Struggling to tame the wild land in which they settled, Montana’s early settlers worked to establish Euro-American concepts of governance in their growing communities. Montanans moved quickly after the creation of the 1889 Montana Constitution, passing county-wide bond measures financing the construction of courthouses that would both provide and celebrate law and order. Symbols of democratic ideals, the finished products were often the finest buildings in their communities, functioning as offices for law enforcement, government officials, and county services.
Showcasing their importance to the community, courthouses were frequently built in imposing Classical styles, richly adorned with stained glass, domed towers, and marble columns. The Deer Lodge County Courthouse in Anaconda finished in 1900 in the Neoclassical style, is made of dressed sandstone and crowned with an ornately decorated, two-tiered domed tower. The 1888 Jefferson County Courthouse in Boulder uses the Richardsonian Romanesque style to assert the frontier community’s expectations of prospering through the ages. The building’s asymmetrical design, octagonally-crowned tower, and rough-cut stone walls evoke medieval influences, emphasizing the frontier community’s permanence.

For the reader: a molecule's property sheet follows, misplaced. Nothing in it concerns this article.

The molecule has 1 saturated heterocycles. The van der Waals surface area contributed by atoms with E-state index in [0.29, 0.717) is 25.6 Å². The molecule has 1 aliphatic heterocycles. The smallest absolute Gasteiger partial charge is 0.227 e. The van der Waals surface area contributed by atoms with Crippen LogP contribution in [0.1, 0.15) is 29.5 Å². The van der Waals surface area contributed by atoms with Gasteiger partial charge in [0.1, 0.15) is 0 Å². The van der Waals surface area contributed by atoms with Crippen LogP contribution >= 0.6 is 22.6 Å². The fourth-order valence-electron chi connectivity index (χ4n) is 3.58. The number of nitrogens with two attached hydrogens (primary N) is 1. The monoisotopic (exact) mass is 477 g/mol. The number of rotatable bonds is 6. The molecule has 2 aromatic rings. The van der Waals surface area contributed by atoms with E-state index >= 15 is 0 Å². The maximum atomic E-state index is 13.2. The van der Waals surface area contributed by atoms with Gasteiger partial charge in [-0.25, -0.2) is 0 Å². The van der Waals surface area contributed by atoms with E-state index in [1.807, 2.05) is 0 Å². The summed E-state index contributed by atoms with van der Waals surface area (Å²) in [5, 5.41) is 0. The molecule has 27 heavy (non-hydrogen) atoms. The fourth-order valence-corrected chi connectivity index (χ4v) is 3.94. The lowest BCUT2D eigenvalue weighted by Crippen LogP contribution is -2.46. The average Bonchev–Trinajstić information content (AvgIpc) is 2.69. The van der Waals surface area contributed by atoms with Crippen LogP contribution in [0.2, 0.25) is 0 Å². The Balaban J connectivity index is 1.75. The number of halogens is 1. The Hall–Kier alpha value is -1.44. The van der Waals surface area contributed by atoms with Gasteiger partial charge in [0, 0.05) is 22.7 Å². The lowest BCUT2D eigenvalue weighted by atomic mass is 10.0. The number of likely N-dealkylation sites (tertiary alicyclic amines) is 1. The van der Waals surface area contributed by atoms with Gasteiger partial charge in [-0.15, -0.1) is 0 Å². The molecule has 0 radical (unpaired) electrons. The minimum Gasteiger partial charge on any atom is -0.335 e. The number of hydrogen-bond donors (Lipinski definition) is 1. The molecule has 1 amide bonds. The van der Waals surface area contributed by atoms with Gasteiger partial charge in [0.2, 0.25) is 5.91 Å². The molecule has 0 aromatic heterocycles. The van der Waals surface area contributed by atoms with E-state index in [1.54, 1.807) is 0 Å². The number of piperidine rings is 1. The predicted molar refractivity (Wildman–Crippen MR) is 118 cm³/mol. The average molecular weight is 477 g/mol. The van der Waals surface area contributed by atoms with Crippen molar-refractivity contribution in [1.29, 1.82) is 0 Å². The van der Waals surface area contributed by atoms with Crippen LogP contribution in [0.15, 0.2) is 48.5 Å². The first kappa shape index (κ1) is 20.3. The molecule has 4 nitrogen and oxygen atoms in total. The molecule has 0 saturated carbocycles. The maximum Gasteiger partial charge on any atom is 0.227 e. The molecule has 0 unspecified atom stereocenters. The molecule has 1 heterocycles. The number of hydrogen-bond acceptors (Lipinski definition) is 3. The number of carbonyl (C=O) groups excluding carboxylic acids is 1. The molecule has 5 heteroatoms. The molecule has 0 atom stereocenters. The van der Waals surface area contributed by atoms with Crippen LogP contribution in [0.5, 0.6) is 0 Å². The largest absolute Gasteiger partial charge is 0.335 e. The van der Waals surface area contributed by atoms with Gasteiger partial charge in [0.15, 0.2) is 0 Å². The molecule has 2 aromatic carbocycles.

After 1910, as larger counties split and reorganized to create today’s fifty-six counties, communities with limited budgets struggled to build courthouses as grand as those constructed in the late nineteenth and early twentieth centuries. The Daniels County Courthouse, built in Scobey in 1913, was originally a saloon and brothel. The courthouse typifies the early days of Montana with its Western false-front façade and a second-floor balcony. Yet the courthouse still functions as the heart of its community and county, housing essential government offices and civil courts. Witnesses to the state’s rich history, courthouses remain the crown jewel of most Montana county seats, continuing to stand as symbols of justice and democracy.